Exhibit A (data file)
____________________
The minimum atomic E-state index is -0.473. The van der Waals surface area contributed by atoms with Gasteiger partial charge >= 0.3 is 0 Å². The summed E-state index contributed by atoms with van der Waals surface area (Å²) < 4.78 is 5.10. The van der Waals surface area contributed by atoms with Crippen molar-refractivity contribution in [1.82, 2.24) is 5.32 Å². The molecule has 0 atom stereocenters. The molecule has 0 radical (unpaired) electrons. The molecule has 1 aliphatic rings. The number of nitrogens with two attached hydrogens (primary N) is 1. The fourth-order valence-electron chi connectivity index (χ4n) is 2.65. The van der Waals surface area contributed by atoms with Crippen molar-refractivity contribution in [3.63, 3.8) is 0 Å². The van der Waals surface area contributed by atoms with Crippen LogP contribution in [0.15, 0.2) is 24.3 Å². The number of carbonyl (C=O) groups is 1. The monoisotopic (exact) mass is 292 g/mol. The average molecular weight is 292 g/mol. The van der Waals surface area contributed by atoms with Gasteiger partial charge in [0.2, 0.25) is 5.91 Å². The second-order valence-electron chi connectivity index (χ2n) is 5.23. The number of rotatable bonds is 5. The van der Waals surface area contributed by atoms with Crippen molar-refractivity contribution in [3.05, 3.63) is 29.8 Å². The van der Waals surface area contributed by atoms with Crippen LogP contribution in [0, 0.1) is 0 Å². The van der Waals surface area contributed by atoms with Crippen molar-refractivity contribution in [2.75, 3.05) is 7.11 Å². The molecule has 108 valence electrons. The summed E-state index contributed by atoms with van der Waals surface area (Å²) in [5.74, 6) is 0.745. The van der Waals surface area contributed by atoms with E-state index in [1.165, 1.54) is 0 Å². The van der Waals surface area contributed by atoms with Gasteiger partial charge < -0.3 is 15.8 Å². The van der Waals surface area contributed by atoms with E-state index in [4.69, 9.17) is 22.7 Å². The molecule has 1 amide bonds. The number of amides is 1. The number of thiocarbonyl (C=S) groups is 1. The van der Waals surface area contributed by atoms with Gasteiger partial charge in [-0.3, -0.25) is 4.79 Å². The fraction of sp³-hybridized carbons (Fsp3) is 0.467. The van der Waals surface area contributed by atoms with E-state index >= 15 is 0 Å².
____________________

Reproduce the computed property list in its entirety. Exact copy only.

The minimum atomic E-state index is -0.473. The van der Waals surface area contributed by atoms with Gasteiger partial charge >= 0.3 is 0 Å². The summed E-state index contributed by atoms with van der Waals surface area (Å²) < 4.78 is 5.10. The van der Waals surface area contributed by atoms with Crippen molar-refractivity contribution in [1.82, 2.24) is 5.32 Å². The molecule has 0 atom stereocenters. The molecule has 0 radical (unpaired) electrons. The molecule has 1 aliphatic rings. The number of nitrogens with two attached hydrogens (primary N) is 1. The fourth-order valence-electron chi connectivity index (χ4n) is 2.65. The van der Waals surface area contributed by atoms with Crippen molar-refractivity contribution in [3.63, 3.8) is 0 Å². The van der Waals surface area contributed by atoms with Crippen LogP contribution in [0.15, 0.2) is 24.3 Å². The number of carbonyl (C=O) groups is 1. The monoisotopic (exact) mass is 292 g/mol. The average molecular weight is 292 g/mol. The van der Waals surface area contributed by atoms with Gasteiger partial charge in [0.2, 0.25) is 5.91 Å². The second-order valence-electron chi connectivity index (χ2n) is 5.23. The number of rotatable bonds is 5. The van der Waals surface area contributed by atoms with Crippen molar-refractivity contribution in [3.05, 3.63) is 29.8 Å². The van der Waals surface area contributed by atoms with Crippen LogP contribution in [0, 0.1) is 0 Å². The van der Waals surface area contributed by atoms with Crippen molar-refractivity contribution in [2.75, 3.05) is 7.11 Å². The molecule has 108 valence electrons. The summed E-state index contributed by atoms with van der Waals surface area (Å²) in [5.74, 6) is 0.745. The van der Waals surface area contributed by atoms with E-state index in [1.165, 1.54) is 0 Å². The van der Waals surface area contributed by atoms with Gasteiger partial charge < -0.3 is 15.8 Å². The van der Waals surface area contributed by atoms with E-state index in [4.69, 9.17) is 22.7 Å². The molecule has 1 amide bonds. The number of amides is 1. The number of thiocarbonyl (C=S) groups is 1. The van der Waals surface area contributed by atoms with Gasteiger partial charge in [-0.3, -0.25) is 4.79 Å². The fraction of sp³-hybridized carbons (Fsp3) is 0.467. The van der Waals surface area contributed by atoms with E-state index >= 15 is 0 Å².